Innovation

DIY Textbooks

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I hope you didn’t mind my last two posts about moving, innovation minus service, and the surprisingly arduous task of building a new home.  I know they danced around learning more than piercing the center…but it’s as top of mind as anything else in my life right now.  But as they say – back to our regularly scheduled show!

I’ve had a really rich few weeks of speaking and workshop presentation.  This also means a wealth of healthy conversations with conference goers around the country (and a nod to my 2 Canadian conferences!).

DIYTextbookDuring those workshops and plenaries, I’ve started a whole new stream of presentation – Learning Innovation.  My latest talks and seminars speak to idea generation, creating a context of Learning Innovation at a University, and creating a perpetual culture of creativity on campus – at scale.  As such, I’ve started to unpack some of the initiatives we’re starting at Saint Leo and I think it’s time to share some more detail.  It’s as much to see if there are some other ideas, thoughts, or questions that might arise from you, the readers, as it is to start sharing how we’re tackling some 21st Century issues in learning.  So let me start with our Textbook initiative.

Before I stepped foot on campus, my President asked if I might be willing to help with a cost-lowering-textbook KRA (Key Result Area) meeting.  There was a committee exploring OER, RLO’s, and lower cost textbook options for the school.  Probably like you, we have students paying $500-1000 in textbooks per semester and it has to stop.  Having worked under a publishing umbrella previously (albeit not in a publishing capacity at all – I was on the technology & then academic research side of the house), I’ve been exposed to a lot of new and interesting ideas regarding textbooks.  And as a faculty member of almost 20 years myself, I know the struggles.  New books are coming out faster and faster to stop used book sales.  The books themselves are used less and less by both faculty and (especially) students, with some studies suggesting less than 60% of students actually buy all of their required texts.  (And the numbers of students actually reading the materials is far lower…)  All in all, it’s a problem!

So, I was excited to bring some possible innovation to the table.  And in a relatively short time, we’ll see if some of the ideas might work!

While we’re piloting a few options – like low cost book adoptions, as well as faculty-written materials and collections with help from the bigger repositories (Merlot, OpenStax, etc) – my favorite pilot (personally) is the STUDENT-written textbook

OpenTextbookYes, you read that correctly.  I have seen this done in a few programs in Canada, Australia, and Germany and so it became my first “Learning Innovation” recommendation at Saint Leo.

But before you get overly excited and/or disturbed, know that it is a pilot and that we are not trying to create this solution for all classes at Saint Leo.  We know there are simply some courses where it would not fly for any number of reasons.  But in those where it will…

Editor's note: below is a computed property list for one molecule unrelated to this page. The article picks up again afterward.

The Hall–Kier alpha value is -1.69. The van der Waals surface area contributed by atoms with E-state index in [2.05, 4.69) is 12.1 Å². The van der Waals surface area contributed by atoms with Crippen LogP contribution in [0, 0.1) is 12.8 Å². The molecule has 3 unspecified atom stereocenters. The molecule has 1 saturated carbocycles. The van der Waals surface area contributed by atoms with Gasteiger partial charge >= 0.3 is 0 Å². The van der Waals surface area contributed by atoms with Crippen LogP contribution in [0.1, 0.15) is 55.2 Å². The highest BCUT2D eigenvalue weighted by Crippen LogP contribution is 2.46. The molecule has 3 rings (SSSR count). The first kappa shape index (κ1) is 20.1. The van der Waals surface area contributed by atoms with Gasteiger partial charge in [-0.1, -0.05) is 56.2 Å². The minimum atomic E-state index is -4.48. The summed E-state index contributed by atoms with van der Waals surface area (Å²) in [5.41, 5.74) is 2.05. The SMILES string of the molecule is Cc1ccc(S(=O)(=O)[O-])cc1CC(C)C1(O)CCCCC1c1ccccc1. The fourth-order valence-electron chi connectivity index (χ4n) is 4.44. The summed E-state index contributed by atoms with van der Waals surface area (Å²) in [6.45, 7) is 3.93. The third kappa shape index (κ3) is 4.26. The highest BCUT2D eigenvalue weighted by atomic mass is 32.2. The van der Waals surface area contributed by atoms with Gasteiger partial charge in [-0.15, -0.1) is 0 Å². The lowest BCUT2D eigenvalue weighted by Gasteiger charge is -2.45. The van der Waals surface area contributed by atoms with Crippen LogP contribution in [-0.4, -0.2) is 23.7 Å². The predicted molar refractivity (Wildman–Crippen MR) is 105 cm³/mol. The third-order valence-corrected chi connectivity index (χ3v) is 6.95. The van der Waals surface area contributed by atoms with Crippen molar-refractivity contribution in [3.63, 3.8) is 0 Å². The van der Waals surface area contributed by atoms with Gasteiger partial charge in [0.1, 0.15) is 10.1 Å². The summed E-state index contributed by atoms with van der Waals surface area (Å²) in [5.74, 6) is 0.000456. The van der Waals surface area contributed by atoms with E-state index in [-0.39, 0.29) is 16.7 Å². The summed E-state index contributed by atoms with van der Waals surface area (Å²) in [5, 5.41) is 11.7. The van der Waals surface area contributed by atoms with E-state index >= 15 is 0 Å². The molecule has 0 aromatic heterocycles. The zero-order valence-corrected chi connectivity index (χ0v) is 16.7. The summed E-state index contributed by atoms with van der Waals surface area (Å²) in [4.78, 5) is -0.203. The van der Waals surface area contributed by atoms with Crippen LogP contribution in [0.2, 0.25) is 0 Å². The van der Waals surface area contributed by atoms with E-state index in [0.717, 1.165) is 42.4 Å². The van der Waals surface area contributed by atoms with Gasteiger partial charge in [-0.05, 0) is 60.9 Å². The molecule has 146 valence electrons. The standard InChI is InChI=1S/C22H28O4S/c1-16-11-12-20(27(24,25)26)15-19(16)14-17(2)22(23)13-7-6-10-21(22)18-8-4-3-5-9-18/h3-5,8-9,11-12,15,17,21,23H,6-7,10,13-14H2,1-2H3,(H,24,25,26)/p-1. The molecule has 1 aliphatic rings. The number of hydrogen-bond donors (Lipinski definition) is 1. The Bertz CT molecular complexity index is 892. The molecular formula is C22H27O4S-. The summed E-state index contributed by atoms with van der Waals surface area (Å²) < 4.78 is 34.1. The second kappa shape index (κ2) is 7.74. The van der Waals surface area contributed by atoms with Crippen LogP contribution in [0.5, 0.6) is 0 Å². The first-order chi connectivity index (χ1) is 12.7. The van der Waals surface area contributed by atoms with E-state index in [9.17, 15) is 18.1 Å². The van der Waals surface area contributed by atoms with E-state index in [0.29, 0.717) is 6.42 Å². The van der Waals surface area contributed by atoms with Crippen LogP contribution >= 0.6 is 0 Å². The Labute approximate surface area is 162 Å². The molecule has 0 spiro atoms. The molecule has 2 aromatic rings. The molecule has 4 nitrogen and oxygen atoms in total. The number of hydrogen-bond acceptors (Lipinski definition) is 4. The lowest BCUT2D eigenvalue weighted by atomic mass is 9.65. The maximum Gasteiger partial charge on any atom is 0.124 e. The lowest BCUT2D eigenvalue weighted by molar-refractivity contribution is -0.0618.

I hope you can see the learning potential!  I feel it’s pretty obvious if you follow the thought through as to just how much learning could take place when students research, curate, and produce content.  It’s said that people learn best when they teach and essentially that is what this project entails – students teaching others.

So here are some of the basic strategic questions we’re asking.  Perhaps they might get your own juices flowing.  (And by all means, if you find something that works better, differently, etc, please share!!!)

To begin, there seem to be a few ways to take this strategy.  Ultimately they all have the same outcome, but the actual logistics are different.

  • CreativeCommonsFirst, the professor / content developer needs to consider the quantity and medium for whatever content has been created, curated, or commercialized, to help the students start.  (They would likely struggle if starting from scratch.) So, one option (A) is to create a true primer – the 5 or 9 quintessential concepts students must have access to.  This can be like a mini-text, likely just a handbook, course pack, or even handout.  Another option (B) is to create a starting list of assets for the students to check. Ideally this asset list would have 2-3 (possibly more) assets that accomplish exactly the same thing.  This gives the students choice around which asset to use, but still ensures the same outcome, content application, etc.  Finally, a third option (C) would be to give students the top X books used for this course and ‘challenge’ them to create a better (more updated, more catalysts for learning, more credible, better language for today’s learners, more media centric, etc) experience.  Of course this also puts a critical component in the mix that I particularly like – giving a student permission to find fault with a textbook is a good lesson in and of itself, no?